Your special relationship with your teacher allowed you to forge strength out of the energy of anger, it seems. Yes, but in fact the methods he used could be applied to anyone. I mean, we really don’t enjoy those difficult experiences at all, and we know that they aren’t pleasant for anyone. But when you start to hate someone because of what happened, you suffer a lot more. The hatred itself will not make you happy. So who’s being affected by your hatred? The first person is you. I was so relieved when I began to understand my father, and see that he was a sick man who needed my help. Then I could try to help him and my mother; my wish was to see them happy.
My teacher used to tell me that repaying our parents’ kindness is one of the most important means of accumulating merit. As far as I’ve understood, we’ve been born so many times, had so many lives, it’s countless. During those countless rebirths we always had a mother and a father, and we can’t know if we’ve been able to repay their kindness or not, so we’re indebted to them.
You talk in your book about the freedom that you wouldn’t have experienced if you had chosen instead to marry and lead a family life. Any thoughts on monasticism? When many people are together there are always some problems because everyone isn’t enlightened, but being in a monastery is helpful because we’re all on the same path with the same goal, and that encourages us. In the West it would be preferable not to adopt the cultural side of monasticism, I think. In the Tibetan tradition there are so many stupid things that we follow without really understanding or analyzing them.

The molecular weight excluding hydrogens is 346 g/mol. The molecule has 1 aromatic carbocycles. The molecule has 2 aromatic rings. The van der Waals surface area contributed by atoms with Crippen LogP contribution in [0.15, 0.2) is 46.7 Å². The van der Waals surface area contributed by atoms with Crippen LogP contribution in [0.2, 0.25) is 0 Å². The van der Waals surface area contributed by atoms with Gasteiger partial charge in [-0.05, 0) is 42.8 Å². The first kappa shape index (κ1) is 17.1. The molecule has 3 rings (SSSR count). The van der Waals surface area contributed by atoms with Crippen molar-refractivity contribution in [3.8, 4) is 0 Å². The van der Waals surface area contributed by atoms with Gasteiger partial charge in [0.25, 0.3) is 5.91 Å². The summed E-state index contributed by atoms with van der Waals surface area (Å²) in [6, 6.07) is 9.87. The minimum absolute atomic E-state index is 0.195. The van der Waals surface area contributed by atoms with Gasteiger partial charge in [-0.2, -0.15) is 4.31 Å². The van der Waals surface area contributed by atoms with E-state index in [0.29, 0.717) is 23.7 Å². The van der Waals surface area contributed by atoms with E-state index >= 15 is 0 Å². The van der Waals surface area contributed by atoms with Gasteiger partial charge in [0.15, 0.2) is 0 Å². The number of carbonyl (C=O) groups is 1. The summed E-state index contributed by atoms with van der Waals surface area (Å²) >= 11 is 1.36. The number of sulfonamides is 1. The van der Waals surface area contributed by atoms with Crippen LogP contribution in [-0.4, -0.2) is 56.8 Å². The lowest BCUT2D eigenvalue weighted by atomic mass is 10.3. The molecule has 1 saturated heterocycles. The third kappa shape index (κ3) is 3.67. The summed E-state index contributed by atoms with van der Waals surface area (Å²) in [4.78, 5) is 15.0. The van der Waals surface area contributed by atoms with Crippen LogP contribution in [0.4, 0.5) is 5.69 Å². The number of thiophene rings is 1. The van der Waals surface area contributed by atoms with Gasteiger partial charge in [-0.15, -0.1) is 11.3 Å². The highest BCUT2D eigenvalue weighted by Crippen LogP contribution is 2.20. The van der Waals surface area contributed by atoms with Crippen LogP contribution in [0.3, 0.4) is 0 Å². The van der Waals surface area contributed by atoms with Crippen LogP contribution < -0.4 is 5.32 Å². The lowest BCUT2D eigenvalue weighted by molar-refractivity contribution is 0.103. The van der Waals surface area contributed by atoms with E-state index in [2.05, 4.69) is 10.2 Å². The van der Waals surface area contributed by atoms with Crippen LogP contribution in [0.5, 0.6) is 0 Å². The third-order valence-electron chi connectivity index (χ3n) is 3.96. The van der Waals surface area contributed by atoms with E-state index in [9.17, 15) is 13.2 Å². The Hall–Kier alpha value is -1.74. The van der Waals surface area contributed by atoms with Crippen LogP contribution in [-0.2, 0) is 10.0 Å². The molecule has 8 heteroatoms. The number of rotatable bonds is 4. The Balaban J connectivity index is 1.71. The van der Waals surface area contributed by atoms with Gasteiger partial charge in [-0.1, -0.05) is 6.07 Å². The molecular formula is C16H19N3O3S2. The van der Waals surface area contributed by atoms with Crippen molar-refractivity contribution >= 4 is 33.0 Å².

For instance, traditionally monks have had more chances than nuns to go for an academic education and become scholars. Only now is that changing—in certain monasteries here the rinpoches are really encouraging nuns to study. In the old days there was a Tibetan saying that went, “If you want a teacher, make your son a monk; if you want a servant, make your daughter a nun.”
In our culture we think girls should do all the housework, cooking, and cleaning. I don’t understand that. We’ve been brought up thinking, “Oh no! I can’t do that! I don’t know anything!” Why should guys’ work and girls’ work be different? “You’re a girl! You shouldn’t be doing that! Or saying that! Or wearing that!” It’s really strong here. Guys can help too, with laundry or taking care of children, for example.